Tuesday, 20 March 2012

Tuesday already

A tough week... and it's only Tuesday. A friend's illness is a thing to keep one's own trivial things in perspective, since the friend goes to surgery on Friday for removal of a cancerous mass. There is a difficult prognosis. All this was unknown a fortnight ago.

We went to Port Vincent today and sang at the Senior Citizens' Club, a venue new to us. Was this set up as a a head-to-head contest?  ... our singers had competition from the Stansbury Bush Band ... an all-girl eightsome of instumentalists. Can we learn to play bottle-top percussion sticks by next month?  Can the leopard  change his shorts? (as TP would say).

To cap it all, my Canadian client Rob  is waiting for edit which I am sure I did at the weekend and which has got lost in cybervoid. But on the plus side I have invented (or perhaps re-discovered) a quince omelette, and also produced a port-wine jelly with banana. The week is not  over.

Tuesday, 13 March 2012

Perhaps Denver

Good report-backs on our last week's concert in far-off Minlaton (O.K., 29 km). And today, back at rehearsals for April May June July and August, talk turned to John Denver's classic composition Perhaps Love. In 1982 he performed it solo at the end of an eight minute interview on Pebble Mill at One. Either the interview or the song is worth 8 minutes of your time. With BOTH you're well ahead. Enjoy. Vale and thanks, JD.

Monday, 5 March 2012

life's a beach again

Funny old weather - but we are into autumn, so anything goes. However, perfect walking temperature on Flaherty's Beach on Sunday arvo. Tide in, so for once there were no acres of sand flats, and amazingly no dogs either giant or small, galloping from half a kilometer away and posing the question: is it going to lick us to death or merely swallow in a single gulp.

The beach seems to bring out the beast in, well... beasts. The one thing dogs have in common, by this time of headlong galloping to meet one on the shore, is that they are well and truly, and with great delight, beyond an owner's control. But as I say, yesterday's dogs were surprisingly non-existent.

I have enjoyed a borrowed read of Heather Eldridge's excellent book, Mosaic, a local, recent and photographically illustrated history of the Minlaton district here on the Yorke Peninsula. It is based firmly on recorded interviews with several dozen individuals who reminisced to the author about their families and themselves, often with anecdotes from seniors, along the lines "my grandmother told me". The result is a rich mix of authentic memory, first hand and second hand, covering much of the century up to the book's publication in 2011. Obviously a real labour of love.

My other reading this past week was Sir Terry Pratchett's fourth novel in the Tiffany Aching series - I think I mentioned this before - complete with its cast of the kilted Nac Mac Feegle clan. The title is: I Shall Wear Midnight. Supposedly aiming at young-adult readers, Pratchett glares at the human race by dealing implicitly with important questions, wondering why it is our societies come to a point in their various histories when we burn people alive. Think witch-hunting. Ah, but the books are set on a fantasy world, So that's all right; can't apply to us. Pratchett's books have sold 75 million. You knew? The man was knighted three years ago, for services to literature, and is dealing somewhat remarkably with his encroaching Alzheimer's Disease. One distinguished reviewer said of this book (there's an even newer one, Snuff, sitting on my shelf waiting its turn) that it shows a writer at the height of his powers, and I can only agree. Deeply serious and deeply humorous. Satire is an inadequate word.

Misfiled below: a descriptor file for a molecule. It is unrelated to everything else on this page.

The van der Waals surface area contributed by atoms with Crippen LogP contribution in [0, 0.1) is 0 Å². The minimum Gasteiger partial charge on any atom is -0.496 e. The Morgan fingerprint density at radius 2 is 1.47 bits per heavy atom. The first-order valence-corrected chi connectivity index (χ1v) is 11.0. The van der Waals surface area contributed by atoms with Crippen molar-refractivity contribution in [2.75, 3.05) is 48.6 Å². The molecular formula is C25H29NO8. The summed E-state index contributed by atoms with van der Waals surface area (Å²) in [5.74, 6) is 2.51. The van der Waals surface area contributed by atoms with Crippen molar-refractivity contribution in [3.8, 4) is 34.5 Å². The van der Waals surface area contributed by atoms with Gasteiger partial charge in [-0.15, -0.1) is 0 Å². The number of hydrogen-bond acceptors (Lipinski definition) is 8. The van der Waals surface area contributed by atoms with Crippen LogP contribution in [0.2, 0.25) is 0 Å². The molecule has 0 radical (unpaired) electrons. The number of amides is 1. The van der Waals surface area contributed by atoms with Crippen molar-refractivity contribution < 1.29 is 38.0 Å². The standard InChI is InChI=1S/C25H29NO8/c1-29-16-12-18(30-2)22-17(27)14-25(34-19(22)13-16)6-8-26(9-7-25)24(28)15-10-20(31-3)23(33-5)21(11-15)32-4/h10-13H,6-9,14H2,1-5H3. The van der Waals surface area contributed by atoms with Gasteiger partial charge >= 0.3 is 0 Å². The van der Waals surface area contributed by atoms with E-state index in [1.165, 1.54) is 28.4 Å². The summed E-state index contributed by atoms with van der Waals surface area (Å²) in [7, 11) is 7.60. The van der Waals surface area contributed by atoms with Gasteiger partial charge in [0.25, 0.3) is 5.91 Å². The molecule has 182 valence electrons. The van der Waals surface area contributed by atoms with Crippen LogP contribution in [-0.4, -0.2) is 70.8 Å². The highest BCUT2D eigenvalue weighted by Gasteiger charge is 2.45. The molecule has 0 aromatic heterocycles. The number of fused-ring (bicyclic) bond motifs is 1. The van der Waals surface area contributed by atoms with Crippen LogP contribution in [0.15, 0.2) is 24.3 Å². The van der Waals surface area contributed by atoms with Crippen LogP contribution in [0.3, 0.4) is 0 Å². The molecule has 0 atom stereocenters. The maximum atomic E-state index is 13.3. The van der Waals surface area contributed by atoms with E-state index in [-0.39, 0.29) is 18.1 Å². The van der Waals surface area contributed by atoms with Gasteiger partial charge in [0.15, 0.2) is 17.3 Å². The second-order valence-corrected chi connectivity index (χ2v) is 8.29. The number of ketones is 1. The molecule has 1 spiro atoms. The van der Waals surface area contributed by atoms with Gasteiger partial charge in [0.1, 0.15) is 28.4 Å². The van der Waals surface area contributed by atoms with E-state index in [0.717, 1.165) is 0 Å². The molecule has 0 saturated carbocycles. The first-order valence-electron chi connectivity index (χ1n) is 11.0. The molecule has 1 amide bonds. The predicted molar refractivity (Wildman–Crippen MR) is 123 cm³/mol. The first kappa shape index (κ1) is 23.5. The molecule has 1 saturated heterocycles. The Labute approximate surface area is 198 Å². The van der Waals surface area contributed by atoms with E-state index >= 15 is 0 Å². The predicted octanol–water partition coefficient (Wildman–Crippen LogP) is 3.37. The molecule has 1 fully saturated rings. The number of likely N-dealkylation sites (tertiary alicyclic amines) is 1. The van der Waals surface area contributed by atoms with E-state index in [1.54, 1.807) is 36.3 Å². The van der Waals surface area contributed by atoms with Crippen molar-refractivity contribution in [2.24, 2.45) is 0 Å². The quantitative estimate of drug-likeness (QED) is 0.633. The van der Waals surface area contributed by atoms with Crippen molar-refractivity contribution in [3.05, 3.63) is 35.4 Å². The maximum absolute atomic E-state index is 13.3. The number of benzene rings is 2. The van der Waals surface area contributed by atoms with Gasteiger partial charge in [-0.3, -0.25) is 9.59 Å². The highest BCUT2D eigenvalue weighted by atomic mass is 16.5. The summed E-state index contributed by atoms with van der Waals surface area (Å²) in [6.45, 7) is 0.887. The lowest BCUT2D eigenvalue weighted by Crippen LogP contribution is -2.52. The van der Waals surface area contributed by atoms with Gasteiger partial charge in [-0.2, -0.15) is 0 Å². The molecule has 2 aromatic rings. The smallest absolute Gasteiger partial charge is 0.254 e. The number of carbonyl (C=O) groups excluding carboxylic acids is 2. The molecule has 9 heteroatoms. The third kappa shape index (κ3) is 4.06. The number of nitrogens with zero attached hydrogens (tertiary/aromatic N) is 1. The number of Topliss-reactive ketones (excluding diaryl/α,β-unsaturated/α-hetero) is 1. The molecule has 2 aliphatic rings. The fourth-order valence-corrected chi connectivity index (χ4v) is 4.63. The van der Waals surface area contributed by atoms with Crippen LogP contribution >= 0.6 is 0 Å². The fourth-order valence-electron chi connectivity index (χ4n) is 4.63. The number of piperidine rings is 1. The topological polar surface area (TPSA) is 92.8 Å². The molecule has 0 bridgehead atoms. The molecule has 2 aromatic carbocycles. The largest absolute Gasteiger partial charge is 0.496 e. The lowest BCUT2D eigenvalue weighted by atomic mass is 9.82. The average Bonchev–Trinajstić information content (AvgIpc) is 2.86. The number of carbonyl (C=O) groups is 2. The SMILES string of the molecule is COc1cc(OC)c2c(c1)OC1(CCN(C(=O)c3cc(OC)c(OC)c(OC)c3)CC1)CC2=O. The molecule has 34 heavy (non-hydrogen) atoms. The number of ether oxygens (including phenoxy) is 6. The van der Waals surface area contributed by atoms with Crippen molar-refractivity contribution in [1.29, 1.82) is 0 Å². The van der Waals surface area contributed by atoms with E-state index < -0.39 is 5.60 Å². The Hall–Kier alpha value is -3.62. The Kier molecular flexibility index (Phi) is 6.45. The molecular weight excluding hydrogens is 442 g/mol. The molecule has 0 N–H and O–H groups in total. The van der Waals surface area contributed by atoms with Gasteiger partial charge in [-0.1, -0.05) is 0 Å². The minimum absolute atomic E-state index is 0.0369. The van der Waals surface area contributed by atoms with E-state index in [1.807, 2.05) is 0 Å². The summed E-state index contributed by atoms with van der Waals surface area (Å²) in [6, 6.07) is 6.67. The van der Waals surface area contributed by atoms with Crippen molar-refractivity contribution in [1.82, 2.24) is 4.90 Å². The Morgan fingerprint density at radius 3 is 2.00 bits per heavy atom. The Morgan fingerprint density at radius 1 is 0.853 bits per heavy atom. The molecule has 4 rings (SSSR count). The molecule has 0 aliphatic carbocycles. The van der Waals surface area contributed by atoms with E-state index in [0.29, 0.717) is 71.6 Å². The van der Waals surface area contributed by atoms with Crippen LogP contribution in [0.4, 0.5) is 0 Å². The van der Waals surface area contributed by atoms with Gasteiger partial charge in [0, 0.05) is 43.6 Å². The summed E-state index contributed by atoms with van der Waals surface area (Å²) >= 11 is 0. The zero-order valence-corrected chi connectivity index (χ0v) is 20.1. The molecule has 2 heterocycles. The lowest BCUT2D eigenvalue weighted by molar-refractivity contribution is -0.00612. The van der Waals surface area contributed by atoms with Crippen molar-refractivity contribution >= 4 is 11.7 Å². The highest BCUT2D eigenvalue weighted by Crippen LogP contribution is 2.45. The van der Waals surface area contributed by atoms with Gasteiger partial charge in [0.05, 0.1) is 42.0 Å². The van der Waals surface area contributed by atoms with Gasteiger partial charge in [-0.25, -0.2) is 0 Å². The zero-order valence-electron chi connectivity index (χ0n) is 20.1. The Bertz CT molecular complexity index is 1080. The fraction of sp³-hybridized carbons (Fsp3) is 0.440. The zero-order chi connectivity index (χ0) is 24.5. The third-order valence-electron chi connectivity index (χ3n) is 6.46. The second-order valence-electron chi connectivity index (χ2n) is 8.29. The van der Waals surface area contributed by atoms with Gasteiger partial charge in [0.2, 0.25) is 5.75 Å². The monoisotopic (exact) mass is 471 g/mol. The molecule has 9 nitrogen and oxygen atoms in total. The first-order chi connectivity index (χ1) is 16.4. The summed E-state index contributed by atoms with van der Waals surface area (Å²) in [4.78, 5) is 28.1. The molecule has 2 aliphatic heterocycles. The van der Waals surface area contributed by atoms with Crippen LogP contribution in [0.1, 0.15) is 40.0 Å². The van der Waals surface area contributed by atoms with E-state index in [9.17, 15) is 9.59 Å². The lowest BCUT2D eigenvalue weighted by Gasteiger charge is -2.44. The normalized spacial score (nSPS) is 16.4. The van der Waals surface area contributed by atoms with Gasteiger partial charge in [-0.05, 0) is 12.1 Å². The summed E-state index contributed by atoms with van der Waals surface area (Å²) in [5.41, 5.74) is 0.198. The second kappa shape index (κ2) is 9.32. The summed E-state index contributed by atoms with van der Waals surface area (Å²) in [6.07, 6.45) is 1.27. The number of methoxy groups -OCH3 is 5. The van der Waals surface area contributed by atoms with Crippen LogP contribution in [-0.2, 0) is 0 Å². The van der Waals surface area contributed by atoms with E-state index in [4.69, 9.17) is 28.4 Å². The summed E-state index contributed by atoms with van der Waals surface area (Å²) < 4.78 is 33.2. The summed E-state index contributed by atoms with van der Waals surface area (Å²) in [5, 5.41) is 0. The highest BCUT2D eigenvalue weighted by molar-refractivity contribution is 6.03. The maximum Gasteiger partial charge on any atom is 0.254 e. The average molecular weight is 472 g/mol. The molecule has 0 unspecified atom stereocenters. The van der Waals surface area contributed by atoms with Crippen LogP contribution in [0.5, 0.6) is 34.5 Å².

Wednesday, 29 February 2012

happy coincidences

Came across this great one in an old issue of the hard-copy newsletter I used to send out in the letterbox mail (do you remember those days?).

"A happy coincidence is a little miracle where God prefers to remain anonymous."

I am actually culling a lot of old papers, photographs and ... stuff. It's harder than it sounds. 

But speaking of letterboxes, I am still reeling in admiration from the act of courtesy of two weeks ago, when Wayne the Postie with a parcel to deliver ignored my letterbox at the front driveway, came up to the "main door" which is NOT at the front of the house but at the side patio, still couldn't find me; so he came round into the back garden and hailed me as I guided a wheelbarrow between the plum tree and a vegie patch. Now I call THAT service. Well done, Australia Post!

And today I was without electrical power in the morning - waiting for normal service to resume, as I thought - until it occurred to me to try the re-set the automatic trip switch. This told me that the problem had something to do with house-system. But by now I had had telephone conversations with an ETSA outage advisor and electrical contractor Richie in another town, and was about to call again with a simple message, "Help!" Lo and behold, Richie showed up unbidden (and I hadn't even given him my address ... go figure) and in a short space he diagnosed - and fixed - ANTS in the outside power outlet, exacerbated by heavy overnight rain getting under the dodgy cover. Impressive performance by all concerned, ants included of course.

Sunday, 26 February 2012

Dogs and politicians. Who's an honest boy, then?